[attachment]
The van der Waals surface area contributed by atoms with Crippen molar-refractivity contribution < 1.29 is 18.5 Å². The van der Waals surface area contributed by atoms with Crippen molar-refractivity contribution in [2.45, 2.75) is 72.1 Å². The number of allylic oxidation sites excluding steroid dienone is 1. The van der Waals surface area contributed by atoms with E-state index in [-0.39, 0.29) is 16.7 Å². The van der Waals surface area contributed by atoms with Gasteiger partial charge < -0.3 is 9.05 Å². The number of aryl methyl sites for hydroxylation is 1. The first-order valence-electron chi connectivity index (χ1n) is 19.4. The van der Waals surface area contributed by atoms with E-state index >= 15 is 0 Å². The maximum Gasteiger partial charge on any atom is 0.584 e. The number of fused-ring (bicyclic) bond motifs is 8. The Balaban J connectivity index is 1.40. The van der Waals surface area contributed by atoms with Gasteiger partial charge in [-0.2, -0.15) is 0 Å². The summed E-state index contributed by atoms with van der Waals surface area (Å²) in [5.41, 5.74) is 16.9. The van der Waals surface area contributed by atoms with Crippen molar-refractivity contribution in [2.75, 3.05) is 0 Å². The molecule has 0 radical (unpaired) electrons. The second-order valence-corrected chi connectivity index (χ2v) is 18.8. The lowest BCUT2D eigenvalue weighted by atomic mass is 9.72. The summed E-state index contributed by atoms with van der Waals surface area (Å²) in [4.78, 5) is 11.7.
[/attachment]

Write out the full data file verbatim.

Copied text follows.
The van der Waals surface area contributed by atoms with Crippen molar-refractivity contribution < 1.29 is 18.5 Å². The van der Waals surface area contributed by atoms with Crippen molar-refractivity contribution in [2.45, 2.75) is 72.1 Å². The number of allylic oxidation sites excluding steroid dienone is 1. The van der Waals surface area contributed by atoms with E-state index in [-0.39, 0.29) is 16.7 Å². The van der Waals surface area contributed by atoms with Gasteiger partial charge < -0.3 is 9.05 Å². The number of aryl methyl sites for hydroxylation is 1. The first-order valence-electron chi connectivity index (χ1n) is 19.4. The van der Waals surface area contributed by atoms with E-state index >= 15 is 0 Å². The maximum Gasteiger partial charge on any atom is 0.584 e. The number of fused-ring (bicyclic) bond motifs is 8. The Balaban J connectivity index is 1.40. The van der Waals surface area contributed by atoms with Gasteiger partial charge in [-0.2, -0.15) is 0 Å². The summed E-state index contributed by atoms with van der Waals surface area (Å²) in [5.41, 5.74) is 16.9. The van der Waals surface area contributed by atoms with Crippen molar-refractivity contribution in [2.75, 3.05) is 0 Å². The molecule has 0 radical (unpaired) electrons. The second-order valence-corrected chi connectivity index (χ2v) is 18.8. The lowest BCUT2D eigenvalue weighted by atomic mass is 9.72. The summed E-state index contributed by atoms with van der Waals surface area (Å²) in [4.78, 5) is 11.7.